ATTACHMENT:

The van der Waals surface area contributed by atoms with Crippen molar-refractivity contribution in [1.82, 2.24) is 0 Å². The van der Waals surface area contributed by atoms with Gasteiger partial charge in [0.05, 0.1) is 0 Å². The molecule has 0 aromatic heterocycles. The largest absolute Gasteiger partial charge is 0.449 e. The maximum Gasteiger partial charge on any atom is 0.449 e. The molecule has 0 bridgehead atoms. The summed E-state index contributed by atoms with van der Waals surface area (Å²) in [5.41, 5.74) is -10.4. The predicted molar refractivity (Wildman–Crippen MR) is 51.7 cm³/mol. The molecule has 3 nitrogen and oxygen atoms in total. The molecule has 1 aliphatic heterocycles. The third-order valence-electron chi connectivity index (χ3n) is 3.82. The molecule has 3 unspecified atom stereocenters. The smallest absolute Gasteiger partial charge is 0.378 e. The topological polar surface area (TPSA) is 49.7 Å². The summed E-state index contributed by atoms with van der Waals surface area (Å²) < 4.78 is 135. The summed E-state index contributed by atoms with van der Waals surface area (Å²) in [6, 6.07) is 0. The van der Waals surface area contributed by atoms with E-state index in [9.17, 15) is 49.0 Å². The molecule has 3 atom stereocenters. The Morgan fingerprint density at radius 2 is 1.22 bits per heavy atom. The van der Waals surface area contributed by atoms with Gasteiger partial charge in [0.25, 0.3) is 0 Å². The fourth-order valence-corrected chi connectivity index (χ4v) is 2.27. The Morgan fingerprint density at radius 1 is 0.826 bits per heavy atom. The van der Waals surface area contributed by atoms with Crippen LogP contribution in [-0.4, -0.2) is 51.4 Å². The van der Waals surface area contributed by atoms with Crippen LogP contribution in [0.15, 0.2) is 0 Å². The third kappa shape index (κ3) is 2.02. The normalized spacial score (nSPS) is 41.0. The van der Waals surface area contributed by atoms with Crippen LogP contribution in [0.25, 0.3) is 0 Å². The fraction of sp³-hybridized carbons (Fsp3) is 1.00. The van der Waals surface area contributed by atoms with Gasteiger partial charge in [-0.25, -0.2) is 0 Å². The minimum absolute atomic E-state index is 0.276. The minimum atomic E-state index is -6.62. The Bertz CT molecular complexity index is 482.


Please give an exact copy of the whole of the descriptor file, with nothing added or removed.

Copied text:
The van der Waals surface area contributed by atoms with Crippen molar-refractivity contribution in [1.82, 2.24) is 0 Å². The van der Waals surface area contributed by atoms with Gasteiger partial charge in [0.05, 0.1) is 0 Å². The molecule has 0 aromatic heterocycles. The largest absolute Gasteiger partial charge is 0.449 e. The maximum Gasteiger partial charge on any atom is 0.449 e. The molecule has 0 bridgehead atoms. The summed E-state index contributed by atoms with van der Waals surface area (Å²) in [5.41, 5.74) is -10.4. The predicted molar refractivity (Wildman–Crippen MR) is 51.7 cm³/mol. The molecule has 3 nitrogen and oxygen atoms in total. The molecule has 1 aliphatic heterocycles. The third-order valence-electron chi connectivity index (χ3n) is 3.82. The molecule has 3 unspecified atom stereocenters. The smallest absolute Gasteiger partial charge is 0.378 e. The topological polar surface area (TPSA) is 49.7 Å². The summed E-state index contributed by atoms with van der Waals surface area (Å²) < 4.78 is 135. The summed E-state index contributed by atoms with van der Waals surface area (Å²) in [6, 6.07) is 0. The van der Waals surface area contributed by atoms with E-state index in [9.17, 15) is 49.0 Å². The molecule has 3 atom stereocenters. The Morgan fingerprint density at radius 2 is 1.22 bits per heavy atom. The van der Waals surface area contributed by atoms with Gasteiger partial charge in [0.25, 0.3) is 0 Å². The fourth-order valence-corrected chi connectivity index (χ4v) is 2.27. The Morgan fingerprint density at radius 1 is 0.826 bits per heavy atom. The van der Waals surface area contributed by atoms with Crippen LogP contribution in [-0.4, -0.2) is 51.4 Å². The van der Waals surface area contributed by atoms with Crippen LogP contribution in [0.15, 0.2) is 0 Å². The third kappa shape index (κ3) is 2.02. The normalized spacial score (nSPS) is 41.0. The van der Waals surface area contributed by atoms with Crippen LogP contribution in [0.25, 0.3) is 0 Å². The fraction of sp³-hybridized carbons (Fsp3) is 1.00. The van der Waals surface area contributed by atoms with Gasteiger partial charge in [-0.25, -0.2) is 0 Å². The minimum absolute atomic E-state index is 0.276. The minimum atomic E-state index is -6.62. The Bertz CT molecular complexity index is 482.